Suppression of Material Failure Modes in Titanium Armors

Report No. ARL-TR-3124
Authors: William J. Bruchey
Date/Pages: December 2003; 24 pages
Abstract: Previous research by the U.S. Army Research Laboratory (ARL) has shown that the most common titanium alloy, Ti-6Al-4V, provides weight-effective protection against small-arms projectiles. In armor applications, titanium is susceptible to adiabatic shear and spall failure at the back surface. The large spall plugs that form can be a significant factor in behind-armor vulnerability and lethality. As the U.S. Army moves towards lighter and lighter Future Combat Systems class vehicles, thinner and lighter armors and structural elements will be needed. Particularly, the rear structural element in an armor must provide protection producing minimal behind-armor debris. ARL, in cooperation with the PM-Combat Systems, has undertaken a program to address this problem. Two-layer titanium composites were investigated. The initial or impact facing layer consisted of Ti-6Al-4V, with a backing layer of a nonplugging/spalling material. Backing layers consisted of commercially pure titanium, rolled homogeneous armor, steel, or aluminum. For each material combination, the two layers were either metallurgically bonded using explosive welding or diffusion bonded using hot isostatic pressing.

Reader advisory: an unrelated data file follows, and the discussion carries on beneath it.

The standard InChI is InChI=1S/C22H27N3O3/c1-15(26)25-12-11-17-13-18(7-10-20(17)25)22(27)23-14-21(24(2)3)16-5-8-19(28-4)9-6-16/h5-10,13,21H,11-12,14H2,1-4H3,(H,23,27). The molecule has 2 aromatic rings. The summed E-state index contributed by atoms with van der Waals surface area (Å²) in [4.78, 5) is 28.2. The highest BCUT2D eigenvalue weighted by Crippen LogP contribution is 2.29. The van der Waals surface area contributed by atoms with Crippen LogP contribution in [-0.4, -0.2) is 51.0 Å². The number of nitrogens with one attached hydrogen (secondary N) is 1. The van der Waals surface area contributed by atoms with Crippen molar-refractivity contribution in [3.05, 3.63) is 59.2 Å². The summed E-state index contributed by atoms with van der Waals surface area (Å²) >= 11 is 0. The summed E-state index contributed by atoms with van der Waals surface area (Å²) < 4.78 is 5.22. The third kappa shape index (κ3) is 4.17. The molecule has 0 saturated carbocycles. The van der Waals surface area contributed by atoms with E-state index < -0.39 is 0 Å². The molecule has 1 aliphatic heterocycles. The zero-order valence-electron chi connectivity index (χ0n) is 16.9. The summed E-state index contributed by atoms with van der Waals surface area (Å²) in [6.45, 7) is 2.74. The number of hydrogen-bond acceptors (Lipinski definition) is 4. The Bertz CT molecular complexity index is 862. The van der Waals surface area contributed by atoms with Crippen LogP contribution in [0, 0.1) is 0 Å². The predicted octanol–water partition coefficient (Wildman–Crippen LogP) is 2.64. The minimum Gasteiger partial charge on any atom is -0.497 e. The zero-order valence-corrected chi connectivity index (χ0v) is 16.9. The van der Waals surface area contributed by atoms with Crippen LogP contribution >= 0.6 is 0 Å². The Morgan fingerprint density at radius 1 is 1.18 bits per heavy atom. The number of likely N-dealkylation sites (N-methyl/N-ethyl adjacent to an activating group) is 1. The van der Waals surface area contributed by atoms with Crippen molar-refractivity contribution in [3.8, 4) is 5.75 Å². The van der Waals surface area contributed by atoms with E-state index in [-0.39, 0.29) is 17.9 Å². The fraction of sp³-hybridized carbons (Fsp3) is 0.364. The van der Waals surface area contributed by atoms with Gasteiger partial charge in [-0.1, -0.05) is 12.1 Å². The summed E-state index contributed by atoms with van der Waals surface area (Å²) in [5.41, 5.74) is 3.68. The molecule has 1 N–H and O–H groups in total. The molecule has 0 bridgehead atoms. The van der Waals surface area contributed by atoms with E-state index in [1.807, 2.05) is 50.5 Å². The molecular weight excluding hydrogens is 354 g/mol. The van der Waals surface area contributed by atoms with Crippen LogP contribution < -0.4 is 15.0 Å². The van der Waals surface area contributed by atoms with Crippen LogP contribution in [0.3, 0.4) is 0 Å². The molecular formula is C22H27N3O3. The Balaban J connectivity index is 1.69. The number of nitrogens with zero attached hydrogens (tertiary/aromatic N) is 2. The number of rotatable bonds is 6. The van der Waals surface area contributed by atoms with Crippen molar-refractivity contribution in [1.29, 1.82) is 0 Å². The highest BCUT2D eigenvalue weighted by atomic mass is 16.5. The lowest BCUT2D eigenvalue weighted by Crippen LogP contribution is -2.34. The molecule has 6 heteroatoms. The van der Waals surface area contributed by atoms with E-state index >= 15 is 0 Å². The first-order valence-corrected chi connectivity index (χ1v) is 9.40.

Distribution: Approved for public release
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Last Update / Reviewed: December 1, 2003